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I would like to block my website and probably redirect them to a 404 page while i am updating it which can take some time.

Could a redirect to the 404 page everytime a user goes to my website work?

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What does the 404 page have to do with it? – Brad Aug 8 '11 at 16:39

You shouldn't do that. Status code 503 "Temporarily Unavailable" is much better in this case.

RewriteRule . - [R=503,L]

This might work.

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Ah, yes. The 503 for maintenance is of course good too. Perhaps even better than 423. – Sebastian P.R. Gingter Aug 8 '11 at 16:43

If it's just a temporary redirect during site-down maintenance then you probably don't want to use a 404 code. Take a look at the other codes available to you. For a scenario such as this, 307 (temporary redirect) would make a lot more sense. It would also be better if you have any SEO or rely on search crawlers at all, as they will remove results which now produce a 404 but are smart enough to keep results which temporarily produce a 307.

The redirect itself will work fine, just redirect all traffic to a static page. (Did you need advice on how to do that, or were you just looking for alternative options and viability? It's unclear from the question. If the former, I can't help much. It's been years since I've cracked open an .htaccess file.)

Basically, a 404 tells visitors: "This resource isn't here. Don't both asking again." Whereas a 307 tells visitors: "This resource is temporarily being handled by something else, but it hasn't really moved, please try again later."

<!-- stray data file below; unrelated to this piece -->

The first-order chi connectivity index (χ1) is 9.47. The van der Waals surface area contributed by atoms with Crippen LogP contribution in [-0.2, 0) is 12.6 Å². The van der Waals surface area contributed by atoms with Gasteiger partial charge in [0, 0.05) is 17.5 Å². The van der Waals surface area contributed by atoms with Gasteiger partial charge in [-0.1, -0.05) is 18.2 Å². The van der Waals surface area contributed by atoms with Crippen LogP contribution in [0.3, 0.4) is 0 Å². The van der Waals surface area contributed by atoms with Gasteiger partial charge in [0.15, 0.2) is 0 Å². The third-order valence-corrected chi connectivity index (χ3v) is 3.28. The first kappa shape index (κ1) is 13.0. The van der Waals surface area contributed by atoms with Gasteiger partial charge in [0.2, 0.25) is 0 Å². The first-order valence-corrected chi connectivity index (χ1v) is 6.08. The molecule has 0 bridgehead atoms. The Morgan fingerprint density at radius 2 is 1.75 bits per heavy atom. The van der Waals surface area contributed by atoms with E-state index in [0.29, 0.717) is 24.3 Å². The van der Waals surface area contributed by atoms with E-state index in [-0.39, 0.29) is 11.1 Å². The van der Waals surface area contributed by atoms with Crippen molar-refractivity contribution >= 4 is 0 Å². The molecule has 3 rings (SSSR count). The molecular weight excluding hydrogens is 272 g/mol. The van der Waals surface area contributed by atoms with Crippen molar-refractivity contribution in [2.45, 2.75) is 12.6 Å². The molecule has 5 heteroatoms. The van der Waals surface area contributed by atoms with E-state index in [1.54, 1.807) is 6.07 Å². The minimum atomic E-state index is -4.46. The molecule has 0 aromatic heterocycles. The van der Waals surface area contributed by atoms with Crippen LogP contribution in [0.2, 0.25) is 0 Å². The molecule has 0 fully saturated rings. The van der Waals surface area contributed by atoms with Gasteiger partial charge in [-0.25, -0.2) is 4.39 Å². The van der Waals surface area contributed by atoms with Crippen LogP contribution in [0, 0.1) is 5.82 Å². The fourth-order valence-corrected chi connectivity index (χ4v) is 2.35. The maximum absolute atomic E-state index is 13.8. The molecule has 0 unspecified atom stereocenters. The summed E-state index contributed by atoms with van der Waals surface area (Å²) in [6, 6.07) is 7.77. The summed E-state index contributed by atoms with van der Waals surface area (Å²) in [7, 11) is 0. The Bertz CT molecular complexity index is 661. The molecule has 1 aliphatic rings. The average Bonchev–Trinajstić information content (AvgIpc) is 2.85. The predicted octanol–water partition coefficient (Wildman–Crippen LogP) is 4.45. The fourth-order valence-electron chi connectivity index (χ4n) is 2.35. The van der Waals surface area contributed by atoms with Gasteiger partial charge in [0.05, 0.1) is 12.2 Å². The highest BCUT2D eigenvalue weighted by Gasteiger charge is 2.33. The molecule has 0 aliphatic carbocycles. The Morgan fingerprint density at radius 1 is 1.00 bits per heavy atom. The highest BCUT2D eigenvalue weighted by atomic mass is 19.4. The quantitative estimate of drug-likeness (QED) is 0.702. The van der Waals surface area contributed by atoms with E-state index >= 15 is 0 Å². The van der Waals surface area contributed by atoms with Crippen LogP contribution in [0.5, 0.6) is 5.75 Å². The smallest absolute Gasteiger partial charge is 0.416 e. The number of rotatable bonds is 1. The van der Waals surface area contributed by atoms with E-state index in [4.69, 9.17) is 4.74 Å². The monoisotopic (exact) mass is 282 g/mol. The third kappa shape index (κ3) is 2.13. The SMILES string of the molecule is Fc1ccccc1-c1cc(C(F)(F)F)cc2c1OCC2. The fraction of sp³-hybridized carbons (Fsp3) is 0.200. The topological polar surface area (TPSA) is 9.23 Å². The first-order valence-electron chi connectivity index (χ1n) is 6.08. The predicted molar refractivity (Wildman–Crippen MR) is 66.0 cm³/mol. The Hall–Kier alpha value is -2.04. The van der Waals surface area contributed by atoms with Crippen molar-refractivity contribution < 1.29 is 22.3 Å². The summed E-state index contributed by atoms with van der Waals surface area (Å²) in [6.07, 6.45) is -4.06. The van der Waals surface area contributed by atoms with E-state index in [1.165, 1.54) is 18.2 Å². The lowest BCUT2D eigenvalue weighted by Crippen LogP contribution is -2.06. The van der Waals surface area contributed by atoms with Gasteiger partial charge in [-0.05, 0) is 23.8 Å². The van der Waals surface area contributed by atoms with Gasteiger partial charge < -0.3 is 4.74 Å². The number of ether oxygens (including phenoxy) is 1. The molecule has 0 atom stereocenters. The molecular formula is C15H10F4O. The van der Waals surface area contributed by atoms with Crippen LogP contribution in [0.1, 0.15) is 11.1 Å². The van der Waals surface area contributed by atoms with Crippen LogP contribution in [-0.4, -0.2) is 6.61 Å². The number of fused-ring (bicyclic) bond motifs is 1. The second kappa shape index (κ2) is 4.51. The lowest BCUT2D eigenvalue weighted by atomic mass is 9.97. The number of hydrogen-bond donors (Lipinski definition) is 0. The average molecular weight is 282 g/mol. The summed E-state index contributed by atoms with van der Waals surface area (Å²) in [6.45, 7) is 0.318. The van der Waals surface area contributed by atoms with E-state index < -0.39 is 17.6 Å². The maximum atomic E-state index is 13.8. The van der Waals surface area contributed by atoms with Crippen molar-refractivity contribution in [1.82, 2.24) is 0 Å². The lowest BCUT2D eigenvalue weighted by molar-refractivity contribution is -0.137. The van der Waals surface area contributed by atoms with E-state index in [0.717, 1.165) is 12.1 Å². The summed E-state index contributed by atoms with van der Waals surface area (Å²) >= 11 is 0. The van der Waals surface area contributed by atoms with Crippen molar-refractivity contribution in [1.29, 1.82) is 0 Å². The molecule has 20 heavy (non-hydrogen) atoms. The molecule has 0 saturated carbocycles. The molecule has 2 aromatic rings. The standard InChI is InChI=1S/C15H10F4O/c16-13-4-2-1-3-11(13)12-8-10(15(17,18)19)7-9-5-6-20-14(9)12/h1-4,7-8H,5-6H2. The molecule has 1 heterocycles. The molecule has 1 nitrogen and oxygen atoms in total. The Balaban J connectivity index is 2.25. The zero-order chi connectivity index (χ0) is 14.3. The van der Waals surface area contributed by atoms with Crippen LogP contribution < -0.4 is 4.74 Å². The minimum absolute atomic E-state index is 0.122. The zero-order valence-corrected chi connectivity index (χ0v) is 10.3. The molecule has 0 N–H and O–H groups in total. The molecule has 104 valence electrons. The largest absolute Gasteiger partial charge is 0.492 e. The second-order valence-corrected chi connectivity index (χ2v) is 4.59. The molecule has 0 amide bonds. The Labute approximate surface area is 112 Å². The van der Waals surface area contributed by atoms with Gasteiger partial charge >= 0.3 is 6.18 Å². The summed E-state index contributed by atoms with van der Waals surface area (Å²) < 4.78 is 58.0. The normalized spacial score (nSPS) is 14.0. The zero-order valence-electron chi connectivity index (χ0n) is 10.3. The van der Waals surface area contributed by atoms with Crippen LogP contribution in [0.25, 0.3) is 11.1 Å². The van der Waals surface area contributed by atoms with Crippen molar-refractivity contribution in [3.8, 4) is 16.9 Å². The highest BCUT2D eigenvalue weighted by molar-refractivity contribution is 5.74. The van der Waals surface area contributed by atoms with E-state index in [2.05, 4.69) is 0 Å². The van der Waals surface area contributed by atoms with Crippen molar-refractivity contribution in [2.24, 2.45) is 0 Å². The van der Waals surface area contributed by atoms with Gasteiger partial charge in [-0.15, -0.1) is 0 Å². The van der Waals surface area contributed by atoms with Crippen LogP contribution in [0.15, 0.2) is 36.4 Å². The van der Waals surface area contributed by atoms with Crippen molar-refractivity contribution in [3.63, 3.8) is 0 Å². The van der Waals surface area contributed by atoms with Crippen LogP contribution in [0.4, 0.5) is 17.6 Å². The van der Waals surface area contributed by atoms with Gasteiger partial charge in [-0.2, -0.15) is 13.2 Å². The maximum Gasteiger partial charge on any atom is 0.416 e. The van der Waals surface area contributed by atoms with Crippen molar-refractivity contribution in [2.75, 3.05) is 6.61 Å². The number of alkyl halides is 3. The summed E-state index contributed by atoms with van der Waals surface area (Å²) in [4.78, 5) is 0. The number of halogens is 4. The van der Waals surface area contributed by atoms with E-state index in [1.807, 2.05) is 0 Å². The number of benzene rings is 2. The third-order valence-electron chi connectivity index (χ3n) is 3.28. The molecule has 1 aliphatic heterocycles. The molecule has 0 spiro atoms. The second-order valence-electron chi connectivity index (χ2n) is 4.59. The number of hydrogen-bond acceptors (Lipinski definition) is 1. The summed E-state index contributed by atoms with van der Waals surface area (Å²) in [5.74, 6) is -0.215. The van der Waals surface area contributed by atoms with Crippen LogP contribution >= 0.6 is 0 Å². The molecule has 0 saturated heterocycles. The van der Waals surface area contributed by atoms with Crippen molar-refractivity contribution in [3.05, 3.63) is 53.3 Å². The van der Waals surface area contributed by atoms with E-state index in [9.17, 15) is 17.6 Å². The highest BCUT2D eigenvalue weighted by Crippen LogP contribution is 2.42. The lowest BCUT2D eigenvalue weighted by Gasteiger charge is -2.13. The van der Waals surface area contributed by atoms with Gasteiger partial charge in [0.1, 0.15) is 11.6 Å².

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But a 307 would force him to add a location header with a url to the temporary location - but there is no place where he has this content available. So a 423 - locked or the other suggestion 503 would be better. – Sebastian P.R. Gingter Aug 8 '11 at 16:41
@Sebastian P.R. Gingter: Good point. I also like the option of a 503 that another user suggested. There are lots of available codes, it's really up to him which one semantically and logically matches his situation. I guess the main point is to not just default to 404. – David Aug 8 '11 at 16:43
I think 307 is what im searching for... since i want the users to redirect to a page until i finish my website upgrade which will be in the root (/) and i dont want to let visitors visit this page until the upgrade is done. – fxuser Aug 8 '11 at 16:50

Here's a simpler idea: just make a new index page that's your original, except with the content replaced with a "site currently being updated; please come back later" sort of message. And then you'd redirect all hits to your site to that index page.

That's what many sites I've seen tend to do, at least. And it makes sense, at least to me. I mean, would you rather your users not know why the pages they want to access are no longer there, or that they know the reason is because the site is being updated? It's basically the same as a 404 page, just with the specific information of why the desired pages aren't there.

EDIT: It seems I'm basically talking about a 503 page, going by David's link and Roland's answer.

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That also would disturb crawlers because they find exactly the same content under different pages. This could lead to downranking the website. – Sebastian P.R. Gingter Aug 8 '11 at 16:44

That would work, but that would not only be wrong information (the page is not 'not found' - it's just currently being updated), but also mislead your users and crawlers. I would redirect them to a 'Update in progress' page and send this with the http status code 423 (LOCKED) to the client to provide a standard conform answer to exactly your scenario.

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